Book Review: Lutyens and the Great War
by Tim Skelton and Gerald Gliddon
Francis Lincoln £30 (hardback)
This is a book which Lutyens devotees have eagerly anticipated for years. In spite of several biographies and books focusing on various sectors of his work, what has always been missing was a definitive list of all his works. The Hayward Gallery catalogue of 1981 and Peter Inskip’s seminal work – both now over twenty-five years old – have been overtaken by more recent research. Most of the monuments designed by Lutyens have not previously been listed, and it is in this area that the book not only expands our knowledge, but goes on to fill huge gaps in the list of known works.
I have been aware that Tim Skelton has for many years been patiently visiting, photographing and cataloguing every Lutyens monument, meticulously checking the provenance of each one to ensure its correct attribution. I was therefore looking forward to a comprehensive listing or gazetteer of War Memorials, supported by photographs. But this book is that and a great deal more. There is important background material on the way in which War Memorial Commissions operated, not only through the Imperial War Graves Commission, but also through the influence of private clients. It contains comprehensive sections on village memorials, town and city memorials, the French memorials and non-European memorials, and even a section on memorials that were never actually built. It is superbly illustrated and care has been taken to ensure that the excellent photographs show the context and setting of each memorial; something to which Lutyens attached great importance.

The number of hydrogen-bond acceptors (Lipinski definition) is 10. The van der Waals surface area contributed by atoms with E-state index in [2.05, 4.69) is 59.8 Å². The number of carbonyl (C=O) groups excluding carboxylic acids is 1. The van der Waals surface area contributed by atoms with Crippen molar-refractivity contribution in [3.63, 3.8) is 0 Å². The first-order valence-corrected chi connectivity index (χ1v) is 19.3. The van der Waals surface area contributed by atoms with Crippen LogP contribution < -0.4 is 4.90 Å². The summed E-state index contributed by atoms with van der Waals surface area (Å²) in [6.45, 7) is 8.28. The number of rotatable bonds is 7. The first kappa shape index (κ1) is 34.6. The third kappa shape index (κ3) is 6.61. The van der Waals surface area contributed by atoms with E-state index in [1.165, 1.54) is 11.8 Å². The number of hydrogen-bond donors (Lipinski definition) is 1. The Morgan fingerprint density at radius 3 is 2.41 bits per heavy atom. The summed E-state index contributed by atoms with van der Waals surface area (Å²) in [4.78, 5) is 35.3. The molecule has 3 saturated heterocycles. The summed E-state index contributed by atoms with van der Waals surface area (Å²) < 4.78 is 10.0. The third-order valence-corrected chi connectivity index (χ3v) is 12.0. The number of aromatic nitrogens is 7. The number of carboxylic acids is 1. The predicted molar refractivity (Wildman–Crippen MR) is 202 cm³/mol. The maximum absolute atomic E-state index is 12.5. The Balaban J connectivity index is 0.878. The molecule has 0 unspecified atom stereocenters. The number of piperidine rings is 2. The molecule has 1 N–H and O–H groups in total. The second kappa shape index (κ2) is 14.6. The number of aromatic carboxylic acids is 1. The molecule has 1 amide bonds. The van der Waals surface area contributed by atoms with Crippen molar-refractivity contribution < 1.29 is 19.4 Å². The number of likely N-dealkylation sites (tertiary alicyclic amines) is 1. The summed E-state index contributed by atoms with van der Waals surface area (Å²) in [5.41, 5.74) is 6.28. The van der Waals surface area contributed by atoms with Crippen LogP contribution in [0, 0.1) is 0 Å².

In this informative and comprehensive book, Tim Skelton and Gerald Gliddon cover in detail ground not previously explored. It is not only a useful and informative addition to a Lutyens library; it is an essential one.
Anyone planning to visit the Western Front would find the following valuable advice contained in the book: ‘Any visitor to the Western Front is advised to do as much research as possible before setting out because, even with all of the necessary information, it can sometimes be quite difficult to find some of the more isolated cemeteries. The Michelin atlas Cemeteries and Memorials in Belgium and Northern France published by, and available from the Commonwealth War Graves Commission is an indispensible purchase and one can also download detailed route directions as well as cemetery plans from the Commission’s website (www.cwgc.org). The CWCG’s own local direction signs will also help once in the general location of the cemetery.’